Next time your grandma gets finished watching the Laurence Welk Show, puts on her bifocals, and flips on Nancy Grace for her “evening news” it might be worth watching for a few minutes (or until Nancy starts frothing at the mouth). I’m not saying it will be easy. In fact, I know it will hurt.
Nancy Grace is a horrible person. She demonstrates that to the entire world on T.V. and Twitter. She’s horrible because she ignores your presumption of innocence. She’s a troll for thinking everybody ever charged anywhere is guilty. She’s an idiot for not caring about science or reason, especially when it comes to things like narcotics and the war on drugs.
How, then, can Nancy be so popular? Not because of the psychotic-looking, thousand-yard-stare she takes on when she’s getting ready to get worked up. It’s clearly not because of her “long” career as an “ethical” prosecutor. Is it because of Dancing With The Stars? Nah. She couldn’t move her hooves well enough to beat Rikki Lake.
She’s popular because she follows the same tried-and-true, pathetic formula that will make anybody in the world of criminal justice popular: She panders to victims. When you pander to victims, and do it well, the public will love you. Even if you victimize the victims in the process.
She certainly didn’t invent victim pandering. Long before your grandma started watching her show, politicians had perfected the art. Want to get elected? Say you’re tough on crime. Want to beat the guy who’s already saying he’s tough on crime? Say you’re tougher on crime, and you’ll listen to the poor victims that nobody is ever wanting to help. Want to be a lawmaker that’s popular with the constituents? Pass a law- any law- that somehow deals with giving the “victims” a better voice. Or a bigger voice. Or stronger voice in “the system.” Even if the law really does nothing.
It doesn’t matter how bullshit the law or claims of toughness on crime may be. It happens in because it works.
That’s why little, scared, old people love Nancy. She’s looking out for the meek, voiceless victims.
What Nancy does, better than any of the other victim panderers, though, is demonstrate how absurd victim pandering is, and just how blindly the sheep will follow anybody masquerading as a victim advocate.
Imagine a poor, defenseless little baby. You know, one so young she can’t walk, can’t talk and can’t even fire the brain synapses enough to form a bad thought. Hell, let’s pretend it’s even your baby. Now pretend somebody tried to kill your baby by putting it in the clothes dryer.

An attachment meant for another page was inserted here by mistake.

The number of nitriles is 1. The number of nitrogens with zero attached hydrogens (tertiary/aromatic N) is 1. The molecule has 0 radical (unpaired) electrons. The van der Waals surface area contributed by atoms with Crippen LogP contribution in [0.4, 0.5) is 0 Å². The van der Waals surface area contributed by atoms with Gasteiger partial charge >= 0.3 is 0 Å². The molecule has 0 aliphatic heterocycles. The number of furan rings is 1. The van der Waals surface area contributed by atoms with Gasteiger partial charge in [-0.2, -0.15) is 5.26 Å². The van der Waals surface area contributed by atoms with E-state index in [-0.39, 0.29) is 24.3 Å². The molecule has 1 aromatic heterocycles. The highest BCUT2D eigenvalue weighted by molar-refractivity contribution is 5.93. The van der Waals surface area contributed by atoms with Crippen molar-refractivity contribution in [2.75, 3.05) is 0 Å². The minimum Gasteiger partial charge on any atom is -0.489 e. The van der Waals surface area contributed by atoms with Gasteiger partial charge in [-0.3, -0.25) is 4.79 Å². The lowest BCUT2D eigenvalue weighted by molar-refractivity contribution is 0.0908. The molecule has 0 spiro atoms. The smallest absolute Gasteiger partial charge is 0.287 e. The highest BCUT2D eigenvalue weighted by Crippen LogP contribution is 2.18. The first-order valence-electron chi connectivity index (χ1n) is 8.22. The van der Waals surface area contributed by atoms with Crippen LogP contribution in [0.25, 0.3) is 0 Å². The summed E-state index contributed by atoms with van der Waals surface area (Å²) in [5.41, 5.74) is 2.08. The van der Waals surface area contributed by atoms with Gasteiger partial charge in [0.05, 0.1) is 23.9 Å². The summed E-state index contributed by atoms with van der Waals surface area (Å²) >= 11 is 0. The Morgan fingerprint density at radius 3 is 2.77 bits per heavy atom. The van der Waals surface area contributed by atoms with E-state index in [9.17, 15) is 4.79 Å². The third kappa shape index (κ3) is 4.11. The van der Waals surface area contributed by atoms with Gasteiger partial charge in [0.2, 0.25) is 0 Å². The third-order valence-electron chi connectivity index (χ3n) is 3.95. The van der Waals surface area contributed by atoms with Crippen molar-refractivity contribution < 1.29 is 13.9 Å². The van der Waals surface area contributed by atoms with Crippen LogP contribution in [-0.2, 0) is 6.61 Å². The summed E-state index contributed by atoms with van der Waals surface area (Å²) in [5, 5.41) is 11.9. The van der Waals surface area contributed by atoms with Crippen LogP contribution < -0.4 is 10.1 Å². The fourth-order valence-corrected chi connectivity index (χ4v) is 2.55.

Pretty morbid, no? Horrible, yes? Not very funny, right?
Here’s how champion of victim’s rights, and national media celebrity Nancy Grace chose to describe that poor kid to the world:
Man thinks he hears his cat in the dryer—but when he goes to look, it’s his newborn infant on permanent press #BabyInDryer
— Nancy Grace (@NancyGraceHLN) September 11, 2012
That’s right. She just joked about a little kid- a victim- being stuffed in a dryer and put on permanent press. The result? 139 of her twitter followers shared it, and 52 marked it as a favorite tweet. Who the hell would do that?
Don’t ask me. I think it’s despicable. Nancy obviously doesn’t, though. “Dryer Baby” was only one, in a long line, of her crass characterizations of the people she claims to protect. Let’s never forget “Box of Babies”
A mom gives birth in a sports bar bathroom during a wrestling match—then allegedly suffocates the baby & stuffs it in the toilet #ToiletBaby
— Nancy Grace (@NancyGraceHLN) September 3, 2013
Or anymore of her horrid, victim-preying descriptions.
This mom was carved up like a deer in hunting season #FetusSnatcher?
— Nancy Grace (@NancyGraceHLN) January 31, 2014
Therein lies the most pathetic, non-nonsensical part of victim pandering. That’s the idea that, if you can convince people to believe you will cater to victims, nobody will care about any of the details- Even if you’re mocking victims and their tragedies in the process of pretending to protect them. Nancy Grace does it every night, and your grandma loves it. That’s the Nancy Grace effect.